Who would have thought that the issue, "which is better, Chickenjoy + Rice or Chickenjoy + Roll?" would be the cause of a long labor dispute.
|with rice or with roll?|
Respondent Myrthle B. Marzan (Marzan) filed before the NLRC a complaint for illegal suspension and illegal dismissal with prayer for damages against petitioners Ambee Food Services, Inc. (Ambee) and its officers.
The following are excerpts from respondent's affidavit attached to her position paper:
“4. On October 12, 1999, at about 8:00 p.m. to 8:30 p.m.[,] counter crew members obtained orders from customers for rice and chicken joy on a waiting condition, that is, that they had to wait for about ten minutes. It was because the counter crew members asked those in the kitchen and production [sections] the availability of rice and chicken joy, and they were assured that these food products would become available about ten minutes more. Unfortunately, ten minutes passed but the kitchen and production sections were able to prepare only the chicken joy, not the rice.
5. Consequently, the crew members, upon instruction, offered the customers bread/roll in lieu of rice. Many of them agreed, and some complained. Of those who complained, one opted for the refund.
6. Meanwhile, one customer uttered some unsavory words before accepting our offer for bread/roll in place of rice. Still another customer inquired from me in a loud voice about his order. His loud voice instantaneously instilled a feeling of fear in me, and in response, I told him in a fearful and somewhat louder voice to just wait if I could have rice served on him. Such customer turned out later to be Rodolfo “Rudy” Garon. A copy of my report about such incident is attached hereto as Annexes “A” and “A-1.”
7. The following day, Mackey Dimaculangan, the Area Manager, called me by phone, and told me that there was a customer complaining against me in the name of Melba Olivares, and Ms. Dimaculangan read to me the alleged letter-complaint of the alleged Melba Olivares. I replied that there was really a customer who complained, but not the way the letter-complaint [narrated], and the complainant was a man, not a woman.xxx”
An investigation was conducted and it was recommended thereafter that respondent be indefinitely suspended.
In defense, Ambee Foods maintained that in the course of her employment, Marzan was not in good terms with her co-employees specially her subordinates who have various complaints, comments and unsavory remarks about her attitude in dealing with them, like alleged shouting at crew members, cursing them without even any valid reason and in front of other people. An instance was likewise recalled where she threw ketchup at a crew member.
Ambee Foods also claimed that, “Complainant was not terminated. Then on several occasions attempts by phone calls to talk to her about the case were refused, thus, settlement could not be effected. On one occasion that our accountant was able to talk [to] her she emphatically said that “I’ll just see you in court[;] xxx”
The Labor Arbiter dismissed the complaint, finding that the preventive suspension imposed on Marzan was not tantamount to illegal dismissal, holding that:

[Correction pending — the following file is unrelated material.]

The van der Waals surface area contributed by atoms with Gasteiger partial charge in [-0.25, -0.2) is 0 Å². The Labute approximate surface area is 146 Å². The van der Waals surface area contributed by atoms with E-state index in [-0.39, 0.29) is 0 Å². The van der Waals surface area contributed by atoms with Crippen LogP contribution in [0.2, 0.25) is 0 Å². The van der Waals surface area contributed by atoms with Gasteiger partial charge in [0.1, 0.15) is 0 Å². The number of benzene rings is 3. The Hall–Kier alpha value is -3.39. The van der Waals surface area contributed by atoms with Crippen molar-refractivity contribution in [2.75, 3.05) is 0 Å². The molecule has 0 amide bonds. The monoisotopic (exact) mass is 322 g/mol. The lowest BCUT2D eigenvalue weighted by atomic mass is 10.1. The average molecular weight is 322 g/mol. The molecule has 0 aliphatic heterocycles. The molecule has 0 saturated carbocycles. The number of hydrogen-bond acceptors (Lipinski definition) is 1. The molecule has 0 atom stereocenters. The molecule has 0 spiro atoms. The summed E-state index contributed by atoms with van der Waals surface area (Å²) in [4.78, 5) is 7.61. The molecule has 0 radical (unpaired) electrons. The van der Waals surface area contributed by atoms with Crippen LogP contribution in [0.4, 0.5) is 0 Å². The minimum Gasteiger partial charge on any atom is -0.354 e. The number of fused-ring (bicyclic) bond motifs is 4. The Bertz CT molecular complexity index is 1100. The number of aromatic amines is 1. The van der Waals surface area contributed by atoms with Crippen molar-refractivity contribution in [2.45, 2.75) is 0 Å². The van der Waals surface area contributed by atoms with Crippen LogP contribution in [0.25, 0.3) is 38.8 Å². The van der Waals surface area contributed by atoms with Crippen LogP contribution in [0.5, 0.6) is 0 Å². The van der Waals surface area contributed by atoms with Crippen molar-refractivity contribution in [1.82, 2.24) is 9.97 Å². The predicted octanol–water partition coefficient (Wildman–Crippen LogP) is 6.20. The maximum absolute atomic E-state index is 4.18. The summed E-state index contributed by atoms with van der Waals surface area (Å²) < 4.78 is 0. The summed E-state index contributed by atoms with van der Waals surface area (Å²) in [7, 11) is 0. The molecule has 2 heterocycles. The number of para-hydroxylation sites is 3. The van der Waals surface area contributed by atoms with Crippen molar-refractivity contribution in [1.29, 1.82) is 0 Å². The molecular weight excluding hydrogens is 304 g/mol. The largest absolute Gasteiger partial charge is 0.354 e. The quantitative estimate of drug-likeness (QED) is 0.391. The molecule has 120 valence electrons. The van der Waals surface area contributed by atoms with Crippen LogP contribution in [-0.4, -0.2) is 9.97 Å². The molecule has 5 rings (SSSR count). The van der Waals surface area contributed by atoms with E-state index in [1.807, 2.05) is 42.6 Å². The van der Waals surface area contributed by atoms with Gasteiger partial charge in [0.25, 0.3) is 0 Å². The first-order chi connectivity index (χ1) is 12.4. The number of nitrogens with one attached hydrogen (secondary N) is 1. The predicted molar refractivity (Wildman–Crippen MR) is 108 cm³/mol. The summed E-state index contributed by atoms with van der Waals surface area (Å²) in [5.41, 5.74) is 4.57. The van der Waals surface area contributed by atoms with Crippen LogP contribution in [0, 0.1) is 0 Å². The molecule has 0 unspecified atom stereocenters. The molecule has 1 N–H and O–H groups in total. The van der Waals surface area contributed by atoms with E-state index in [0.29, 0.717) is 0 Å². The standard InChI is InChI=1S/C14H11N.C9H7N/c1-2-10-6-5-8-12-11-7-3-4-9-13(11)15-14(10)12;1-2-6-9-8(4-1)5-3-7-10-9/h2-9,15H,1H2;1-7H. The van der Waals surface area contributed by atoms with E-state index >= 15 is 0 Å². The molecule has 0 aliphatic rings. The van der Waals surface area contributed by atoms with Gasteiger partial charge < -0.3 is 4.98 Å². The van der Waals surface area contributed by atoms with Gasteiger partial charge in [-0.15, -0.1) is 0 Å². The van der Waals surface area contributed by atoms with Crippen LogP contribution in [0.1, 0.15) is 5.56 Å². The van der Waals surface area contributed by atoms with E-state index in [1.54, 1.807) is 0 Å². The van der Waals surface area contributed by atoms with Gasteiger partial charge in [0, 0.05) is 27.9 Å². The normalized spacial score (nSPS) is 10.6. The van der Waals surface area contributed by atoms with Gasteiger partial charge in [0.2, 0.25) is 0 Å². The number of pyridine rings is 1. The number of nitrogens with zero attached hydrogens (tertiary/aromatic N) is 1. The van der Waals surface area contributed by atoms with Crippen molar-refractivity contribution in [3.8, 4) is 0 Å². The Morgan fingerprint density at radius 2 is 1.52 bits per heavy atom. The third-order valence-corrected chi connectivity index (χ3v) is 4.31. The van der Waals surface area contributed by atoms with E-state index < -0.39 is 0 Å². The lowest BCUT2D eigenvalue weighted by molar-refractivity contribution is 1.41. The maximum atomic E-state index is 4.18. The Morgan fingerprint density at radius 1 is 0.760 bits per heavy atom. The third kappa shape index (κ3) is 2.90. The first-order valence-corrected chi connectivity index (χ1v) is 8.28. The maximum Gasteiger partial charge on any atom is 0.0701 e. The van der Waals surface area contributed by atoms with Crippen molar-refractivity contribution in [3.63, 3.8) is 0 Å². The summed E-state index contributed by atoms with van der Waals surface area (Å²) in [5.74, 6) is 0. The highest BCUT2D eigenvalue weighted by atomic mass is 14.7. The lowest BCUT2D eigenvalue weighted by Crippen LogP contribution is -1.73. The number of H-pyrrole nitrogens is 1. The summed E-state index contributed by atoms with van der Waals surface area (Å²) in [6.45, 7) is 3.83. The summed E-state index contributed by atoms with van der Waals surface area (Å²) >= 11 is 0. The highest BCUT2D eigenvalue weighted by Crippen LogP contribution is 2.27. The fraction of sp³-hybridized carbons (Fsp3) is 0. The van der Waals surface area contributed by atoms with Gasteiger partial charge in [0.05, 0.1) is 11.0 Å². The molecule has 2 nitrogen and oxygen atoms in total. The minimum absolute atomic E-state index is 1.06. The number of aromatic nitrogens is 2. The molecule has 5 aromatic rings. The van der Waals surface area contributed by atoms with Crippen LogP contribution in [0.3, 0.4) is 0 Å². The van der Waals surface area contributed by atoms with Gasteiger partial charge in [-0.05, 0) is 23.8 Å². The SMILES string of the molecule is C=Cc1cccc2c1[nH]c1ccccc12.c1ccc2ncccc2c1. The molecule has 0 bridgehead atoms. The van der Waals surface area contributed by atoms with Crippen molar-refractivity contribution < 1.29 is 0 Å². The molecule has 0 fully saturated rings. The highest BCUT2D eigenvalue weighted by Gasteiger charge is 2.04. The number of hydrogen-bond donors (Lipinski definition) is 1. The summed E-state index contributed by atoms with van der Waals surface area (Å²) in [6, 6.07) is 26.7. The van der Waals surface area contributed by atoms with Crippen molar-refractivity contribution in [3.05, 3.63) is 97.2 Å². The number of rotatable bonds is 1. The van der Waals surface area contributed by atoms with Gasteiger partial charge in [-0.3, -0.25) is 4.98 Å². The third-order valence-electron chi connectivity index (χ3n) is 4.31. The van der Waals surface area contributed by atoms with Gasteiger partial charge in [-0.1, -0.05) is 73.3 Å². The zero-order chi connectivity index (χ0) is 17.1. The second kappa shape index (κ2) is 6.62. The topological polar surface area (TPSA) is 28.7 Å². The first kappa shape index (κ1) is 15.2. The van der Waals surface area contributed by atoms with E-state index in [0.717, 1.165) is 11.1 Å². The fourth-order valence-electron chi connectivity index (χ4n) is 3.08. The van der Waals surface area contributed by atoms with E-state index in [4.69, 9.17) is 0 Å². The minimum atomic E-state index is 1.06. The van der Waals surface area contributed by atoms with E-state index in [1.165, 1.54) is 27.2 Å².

“xxx Significantly, the deliberate disregard, disobedience, or utter defiance by complainant over the respondents’ call for her report to work cannot be countenanced. This is not to say that complainant has no remedy against the rules or orders of the respondents which complainant may regard as unjust or illegal because she can object thereto or negotiate thereon. But until and unless the rules, orders, directive or instructions of [the] respondents are declared to be illegal or improper by competent authority, herein complainant cannot just ignore or disobey such order.
In fact, respondents’ desire for complainant’s return to work is such a noble act because notwithstanding the seriousness of complainant’s offense aggravated by various complaints, comments, and unsavory remarks from her co-employees and subordinates about her attitude, she is still being accepted by the herein respondents with open hands.
Ironically, while it appears from the records that complainant has reported on March 5, 2000, and punched her time card at exactly 11:27 a.m., she [had] also punched out her time card at 1:01 p.m.; also, it appears from the records that she did not report on her usual working hours, not in proper uniform, and did not perform her assigned task.xxx”
The Court of Appeals ruled that although Marzan’s actuation is improper it cannot be considered as grave enough to constitute serious misconduct to warrant the ultimate penalty of dismissal, and that her indefinite suspension pending investigation is tantamount to illegal dismissal.
Was Marzan illegally dismissed? Consequently, whether the decision of the labor arbiter in this case, as affirmed by the NLRC, is entitled to respect if not finality and is considered binding on the appellate court.
Rulings of the labor arbiter and NLRC are strictly in accordance with the evidence presented and the applicable law, this Court should therefore sustain the same. Marzan was not terminated from employment but was merely suspended pending her administrative investigation as, in fact, there is no written or verbal communication to prove the alleged dismissal and that, up to now, petitioner Ambee is still awaiting Marzan’s decision to report back to work under the same terms and conditions. However, the penalty of backwages should not be given since the suspension was valid and it was Marzan who refused to return to work. Marzan was allowed to return to work under the same terms and conditions but without backwages.
"Kain Pinoy, Babe!"
|lots of jolly bees!|
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